Where the Heart Is: Pune reminds me of spilt milk

I have this dream where I’m seventeen again.

I’m standing at my mother’s faux-marble counter at an ungodly hour before school begins, clutching a plastic bag of milk whose corner I ripped open with my teeth.

And I spill milk on the countertop of my kitchen, missing my cereal bowl by a couple of centimetres.

I grab the nearby roll of paper towel and fold the milk into the sheet. I cup my hand to scoop the liquid onto the tissue, so it can’t escape and further soak the table. I keep folding the milk but edges escape my palm, and I’m stuck in the dream trying to contain a puddle that refuses to behave the way I want it to.

I watch myself in my pathetic dream eye, judging my failure at this simple task. The milk sits around on the counter, mocking my inability to fold it in one neat swipe. I am in desperate tears, obsessed with containing this spillage.

The sliding glass panes to the balcony stand apart, letting in Pune’s most noticeable feature —  heavy air. This air weighs me down, like a hand grabbing you too tightly. It’s uncomfortable, but you’ll survive.

I am seventeen and all I want to do is leave this town and its heavy hand. I try to pour the milk, but I choke on the air, so I spill, melting into a counter puddle.

I spilt the milk and I am the spilt milk. I’m failing at folding into a paper towel. And I fold and I fold, but I fail to be contained. I need to escape the city’s heavy air and heavy hand and fall into the embrace of the paper towel. I need to tuck and fold, swipe and scoop, contain and transport myself and the milk, as far away as humanly possible because I’m afraid if I stay too long the air will finally choke me.

Every so often since I moved, I’m back on the counter spilling away, wiping eternally. As if I can contain the identity I had in the town I didn’t like. I left too hastily and now the milk is never completely folded in. Something is still on the counter, only this time I can’t go and wipe it back.

I can’t seem to stop trying.

On any given day, I was within a five-mile radius of my house in Pune. I live in what is called a township, a mock-up mini-town within the town, sort of like a large-scale shrine to consumerism and provincialism. Within a convenient one-kilometre radius we have two shopping malls, five convenience stores, three hairdressers, a fire station, four smoke shops and two vegetable vendors.

You could spend your whole life in Pune, within Pune, and never notice you haven’t left. It’s like Sinclair Lewis’ Main Street, only for brown people who love shopping malls. It is a city planner’s wet dream, the perfectly manicured picture of civilization.

In Pune, I never had to answer absurdly irrelevant questions like “Where are you from?” People knew from the dialect of my language and the verbs I misplaced when I spoke Hindi. My town lurked behind the subtle choices of curse words I used, the way I drove and the specific type of food I ate.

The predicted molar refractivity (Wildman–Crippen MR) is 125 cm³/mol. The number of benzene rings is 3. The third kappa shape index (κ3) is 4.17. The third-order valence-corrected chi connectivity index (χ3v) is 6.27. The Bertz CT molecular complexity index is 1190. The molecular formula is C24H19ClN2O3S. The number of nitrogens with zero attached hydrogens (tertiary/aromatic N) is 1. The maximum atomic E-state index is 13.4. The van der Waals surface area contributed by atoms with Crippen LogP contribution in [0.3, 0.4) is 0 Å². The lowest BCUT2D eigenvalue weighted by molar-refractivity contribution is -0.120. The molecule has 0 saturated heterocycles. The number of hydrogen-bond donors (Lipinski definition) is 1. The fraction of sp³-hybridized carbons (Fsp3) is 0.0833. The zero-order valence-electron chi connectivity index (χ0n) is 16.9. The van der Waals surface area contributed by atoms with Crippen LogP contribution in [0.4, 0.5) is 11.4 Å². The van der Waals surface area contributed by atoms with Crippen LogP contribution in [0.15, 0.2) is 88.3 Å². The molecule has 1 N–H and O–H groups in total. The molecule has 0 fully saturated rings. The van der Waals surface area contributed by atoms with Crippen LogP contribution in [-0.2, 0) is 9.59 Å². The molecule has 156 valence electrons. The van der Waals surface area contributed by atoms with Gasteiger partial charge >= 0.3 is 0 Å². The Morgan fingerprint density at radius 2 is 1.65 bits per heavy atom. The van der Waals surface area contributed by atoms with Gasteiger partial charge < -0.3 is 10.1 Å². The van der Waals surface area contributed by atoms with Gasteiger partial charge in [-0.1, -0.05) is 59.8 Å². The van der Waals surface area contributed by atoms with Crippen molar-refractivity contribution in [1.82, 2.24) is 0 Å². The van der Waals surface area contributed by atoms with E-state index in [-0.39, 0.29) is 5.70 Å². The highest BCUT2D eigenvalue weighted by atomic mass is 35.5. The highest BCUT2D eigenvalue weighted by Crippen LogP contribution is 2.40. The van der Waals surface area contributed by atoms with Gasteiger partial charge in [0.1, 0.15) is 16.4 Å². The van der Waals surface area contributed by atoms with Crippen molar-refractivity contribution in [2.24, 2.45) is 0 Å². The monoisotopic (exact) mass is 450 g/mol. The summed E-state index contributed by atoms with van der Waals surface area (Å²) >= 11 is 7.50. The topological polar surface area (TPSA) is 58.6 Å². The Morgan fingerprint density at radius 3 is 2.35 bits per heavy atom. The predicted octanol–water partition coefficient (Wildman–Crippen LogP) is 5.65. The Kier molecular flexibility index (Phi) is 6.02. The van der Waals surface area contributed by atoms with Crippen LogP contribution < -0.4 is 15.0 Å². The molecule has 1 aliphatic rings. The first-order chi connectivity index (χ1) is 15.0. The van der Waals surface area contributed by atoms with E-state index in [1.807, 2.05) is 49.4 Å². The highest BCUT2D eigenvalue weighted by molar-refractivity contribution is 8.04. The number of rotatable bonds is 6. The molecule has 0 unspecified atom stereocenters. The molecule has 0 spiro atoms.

Located behind a mountain range separating it from the sea, Pune City, in Maharashtra is called the Detroit of the East, or something else equally pretentious and equally inaccurate.

The food is great and soft green rolling hills enter the landscape if you drive far enough. The apartment building I live in, an exact clone of hundreds like it from all over the city, has enough people to invite judgemental incredulity from those who grew up in the West.

You can smell the desperation in the artfully designed building fronts that some architect of no-note designed, thinking it would be his big ticket item. All this abundance yet there is nothing to do here. This bag of milk is tasteless and washed out, yet it’s all I’ve ever known.

I am the provincial product of these nested towns, these implicit urban functions that no one seems to notice despite their garish in-your-face attempts.

The tall overcrowded buildings have terraces where I spent almost all my evenings, looking over the skyline with cigarette smoke curling around my hair, thickening the air. There are small parks where children don’t play after 5 p.m., where my best friend and I used to lay down on the plastic grass that smelt like shoe soles and toddlers.

The Pune roads are overrun with the most unregulated pedestrian and auto-rickshaw traffic known to man, that I drove through every evening just to have something to do. It’s warm in October of all months, but the street markets are lined with nearly a mile of the most beautiful silver jhumkas that I hoarded before I left.

There are second-hand book stalls with books for under ten cents. If you drive by the dam at night and park your car over the bridge, you can sit on the hood and stare at the semi-rank river smell. It grows on you and coats you in its viscosity. If you spend too much time in that oppressive comfort of provinciality, you will turn into me. Hating, obsessive, waxing overly nostalgic for something she voluntarily left.

When someone asks me what people do for fun in Pune I say, “leave”— the joke is equal parts venom and regret.

And when I finally succeeded in escaping my hometown, I became crudely aware of my origin. “I am from Pune,’’ is a line I will be repeating until one day I give up, seeing people’s confusion and just say Mumbai. It’s easier — geographic simplifications never hurt anyone.

But every time I lie, the air gets heavier and the hand tightens. It feels like a betrayal to wipe that away, tucking and folding it into a paper towel, just as I had done to myself and to the milk, in my dream.

I am tired of being from a city that has no identity of its own but contains the entirety of mine.